Citrus greening insect advances quickly in Portugal, sparking concerns in Spain

January 11 , 2018

A Valencian farmer group has sounded the alarm about the ‘rapid and irrepressible’ expansion of African citrus psyllid (Trioza eryteae) detections on citrus farms near the Portuguese capital Lisbon. 

The above map, courtesy of the Portuguese Ministry of Agriculture, shows the spread of the African citrus psyllid.

The insect is one of two vectors known to carry the disease Huanglongbing (HLB) – also known as citrus greening – with the other being the Asian citrus psyllid (diaphorina citri). The disease however has not yet been reported in the European Union. 

In a release, The Valencian Community’s Unió de Llauradors i Ramaders (Union of Farmers and Ranchers) said the vector had recently been confirmed just south of Lisbon in the municipality of Almada. 

As a result, the buffer zone around detections now includes a substantial portion of commercial citrus plantations in the Tajo Valley.

“The aforementioned vector has ceased to just be located in gardens and private properties, as up until now it is found within or just a few kilometers from an area of more than 1,500 planted hectares, mostly with oranges,” the union said.

“Such a location makes the focus point just 190km (118mi) from the first Spanish citrus plantations in the province of Huelva (the second-most relevant in Andalusia with around 19,000ha) and just 170km (105mi) from the main citrus-growing area in the neighboring country, Algarve, with a further 14,600ha.”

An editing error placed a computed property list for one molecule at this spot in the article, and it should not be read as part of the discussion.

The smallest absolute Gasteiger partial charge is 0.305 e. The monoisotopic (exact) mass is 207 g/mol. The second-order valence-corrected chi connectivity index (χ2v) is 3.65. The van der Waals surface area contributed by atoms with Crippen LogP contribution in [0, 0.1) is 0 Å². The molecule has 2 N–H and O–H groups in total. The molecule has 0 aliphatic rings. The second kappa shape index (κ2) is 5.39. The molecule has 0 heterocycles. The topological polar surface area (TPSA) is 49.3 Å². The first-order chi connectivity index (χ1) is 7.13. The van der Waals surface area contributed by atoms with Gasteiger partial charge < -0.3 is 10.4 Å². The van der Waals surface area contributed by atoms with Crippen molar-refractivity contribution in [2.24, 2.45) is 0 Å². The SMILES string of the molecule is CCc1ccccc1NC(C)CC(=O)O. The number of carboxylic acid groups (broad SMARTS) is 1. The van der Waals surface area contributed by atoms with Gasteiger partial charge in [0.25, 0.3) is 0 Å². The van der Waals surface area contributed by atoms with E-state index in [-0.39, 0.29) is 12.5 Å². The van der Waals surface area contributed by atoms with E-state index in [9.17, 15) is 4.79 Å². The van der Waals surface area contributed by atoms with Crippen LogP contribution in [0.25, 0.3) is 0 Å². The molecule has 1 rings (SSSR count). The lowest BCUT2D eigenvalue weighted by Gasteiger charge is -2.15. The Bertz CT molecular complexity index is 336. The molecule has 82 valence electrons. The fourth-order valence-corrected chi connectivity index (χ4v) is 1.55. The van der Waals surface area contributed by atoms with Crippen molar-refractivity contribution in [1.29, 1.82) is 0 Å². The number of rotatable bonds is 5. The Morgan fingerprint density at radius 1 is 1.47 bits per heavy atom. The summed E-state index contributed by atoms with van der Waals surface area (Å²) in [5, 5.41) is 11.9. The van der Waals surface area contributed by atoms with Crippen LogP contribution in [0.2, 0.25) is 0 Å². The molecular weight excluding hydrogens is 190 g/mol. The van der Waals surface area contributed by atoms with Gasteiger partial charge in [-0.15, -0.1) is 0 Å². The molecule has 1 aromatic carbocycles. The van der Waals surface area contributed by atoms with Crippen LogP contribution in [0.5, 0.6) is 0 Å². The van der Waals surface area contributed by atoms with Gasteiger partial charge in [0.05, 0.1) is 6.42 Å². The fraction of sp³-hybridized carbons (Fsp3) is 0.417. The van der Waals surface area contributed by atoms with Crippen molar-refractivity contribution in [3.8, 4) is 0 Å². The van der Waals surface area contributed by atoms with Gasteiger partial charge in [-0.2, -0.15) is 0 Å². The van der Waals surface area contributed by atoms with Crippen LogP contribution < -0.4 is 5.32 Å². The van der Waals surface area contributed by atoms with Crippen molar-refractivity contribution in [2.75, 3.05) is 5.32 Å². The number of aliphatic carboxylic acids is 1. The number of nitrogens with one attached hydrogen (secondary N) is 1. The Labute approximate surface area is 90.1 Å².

The union added it was also threatening for the neighboring country’s industry that further north the infected zone has also expanded to the area of Aveiro with three detections since July in Oliveira do Barro, Anada and Figuera da Foz.

The buffer zone for these areas lies just kilometers from Coimbra, which the union highlights has a major nursery sector producing some 1.2 million plants a year. 

“The situation is, in terms of phytosanitary security, so critical that Portuguese authorities have already regulated the conditions in which citrus nuerseries can operate in order to by considered – since Jan. 1 – as free of this insect and thus not suffer from the restrictions applied to halt its expansion,” the union said.

“These measures happen in isolation through covers that guarantee the biosecurity of all the plants through their vegetative cycle.”

The group mentioned the pest first moved into Portugal in 2014 from the northern Spanish region of Galicia.

“For some of the world’s citrus powers, as is the case in the United States, Mexico and Brazil, HLB has caused millions in losses and even threatens the sector’s subsistence as there is no known cure,” the union said.

“All experts in the area warn that the Spanish citrus industry faces its greatest threat since the Tristeza disease in citrus, which took out a large part of our plantations at the end of the 50s and in the 60s. 

“In any case, since the irruption of the vector, the arrival of the disease (of the bacteria, which it must be reiterated is still not present) has just been a question of time.”

The union has urged the Ministry of Agriculture to treat investigation, controls and vigilance in relation to the vector or the disease as a “question of the state”.

Headline photo: www.shutterstock.com

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